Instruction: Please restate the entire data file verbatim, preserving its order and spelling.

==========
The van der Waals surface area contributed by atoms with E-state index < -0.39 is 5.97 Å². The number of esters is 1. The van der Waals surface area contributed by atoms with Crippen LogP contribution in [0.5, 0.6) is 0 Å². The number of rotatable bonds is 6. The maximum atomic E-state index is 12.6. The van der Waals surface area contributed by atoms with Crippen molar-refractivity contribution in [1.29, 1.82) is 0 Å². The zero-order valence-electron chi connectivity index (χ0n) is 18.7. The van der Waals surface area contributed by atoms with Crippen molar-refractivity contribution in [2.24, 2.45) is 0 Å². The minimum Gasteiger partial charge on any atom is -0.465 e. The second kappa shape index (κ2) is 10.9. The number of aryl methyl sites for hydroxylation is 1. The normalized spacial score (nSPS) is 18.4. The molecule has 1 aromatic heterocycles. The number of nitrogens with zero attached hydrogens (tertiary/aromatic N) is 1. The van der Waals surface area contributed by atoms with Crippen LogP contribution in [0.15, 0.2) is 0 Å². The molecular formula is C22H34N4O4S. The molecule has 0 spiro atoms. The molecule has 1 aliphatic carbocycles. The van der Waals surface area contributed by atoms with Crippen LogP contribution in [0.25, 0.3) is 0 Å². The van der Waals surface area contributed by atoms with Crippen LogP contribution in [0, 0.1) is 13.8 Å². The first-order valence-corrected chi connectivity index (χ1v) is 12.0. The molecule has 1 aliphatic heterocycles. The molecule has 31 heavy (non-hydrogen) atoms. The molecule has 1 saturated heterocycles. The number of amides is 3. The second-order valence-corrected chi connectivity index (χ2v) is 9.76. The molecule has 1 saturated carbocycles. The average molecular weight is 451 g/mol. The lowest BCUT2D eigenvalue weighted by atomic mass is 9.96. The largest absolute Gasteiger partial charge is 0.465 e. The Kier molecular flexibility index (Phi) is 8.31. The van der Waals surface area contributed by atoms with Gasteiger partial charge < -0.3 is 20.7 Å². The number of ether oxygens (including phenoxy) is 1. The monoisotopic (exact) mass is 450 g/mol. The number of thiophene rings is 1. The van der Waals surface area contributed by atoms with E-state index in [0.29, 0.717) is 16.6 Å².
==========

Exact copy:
The van der Waals surface area contributed by atoms with E-state index < -0.39 is 5.97 Å². The number of esters is 1. The van der Waals surface area contributed by atoms with Crippen LogP contribution in [0.5, 0.6) is 0 Å². The number of rotatable bonds is 6. The maximum atomic E-state index is 12.6. The van der Waals surface area contributed by atoms with Crippen molar-refractivity contribution in [1.29, 1.82) is 0 Å². The zero-order valence-electron chi connectivity index (χ0n) is 18.7. The van der Waals surface area contributed by atoms with Crippen molar-refractivity contribution in [2.24, 2.45) is 0 Å². The minimum Gasteiger partial charge on any atom is -0.465 e. The second kappa shape index (κ2) is 10.9. The number of aryl methyl sites for hydroxylation is 1. The normalized spacial score (nSPS) is 18.4. The molecule has 1 aromatic heterocycles. The number of nitrogens with zero attached hydrogens (tertiary/aromatic N) is 1. The van der Waals surface area contributed by atoms with Crippen LogP contribution in [0.15, 0.2) is 0 Å². The molecular formula is C22H34N4O4S. The molecule has 0 spiro atoms. The molecule has 1 aliphatic carbocycles. The van der Waals surface area contributed by atoms with Crippen LogP contribution in [0.25, 0.3) is 0 Å². The van der Waals surface area contributed by atoms with Crippen LogP contribution in [0, 0.1) is 13.8 Å². The first-order valence-corrected chi connectivity index (χ1v) is 12.0. The molecule has 1 aliphatic heterocycles. The molecule has 31 heavy (non-hydrogen) atoms. The molecule has 1 saturated heterocycles. The number of amides is 3. The second-order valence-corrected chi connectivity index (χ2v) is 9.76. The molecule has 1 saturated carbocycles. The average molecular weight is 451 g/mol. The lowest BCUT2D eigenvalue weighted by atomic mass is 9.96. The largest absolute Gasteiger partial charge is 0.465 e. The Kier molecular flexibility index (Phi) is 8.31. The van der Waals surface area contributed by atoms with Gasteiger partial charge < -0.3 is 20.7 Å². The number of ether oxygens (including phenoxy) is 1. The monoisotopic (exact) mass is 450 g/mol. The number of thiophene rings is 1. The van der Waals surface area contributed by atoms with E-state index in [0.29, 0.717) is 16.6 Å².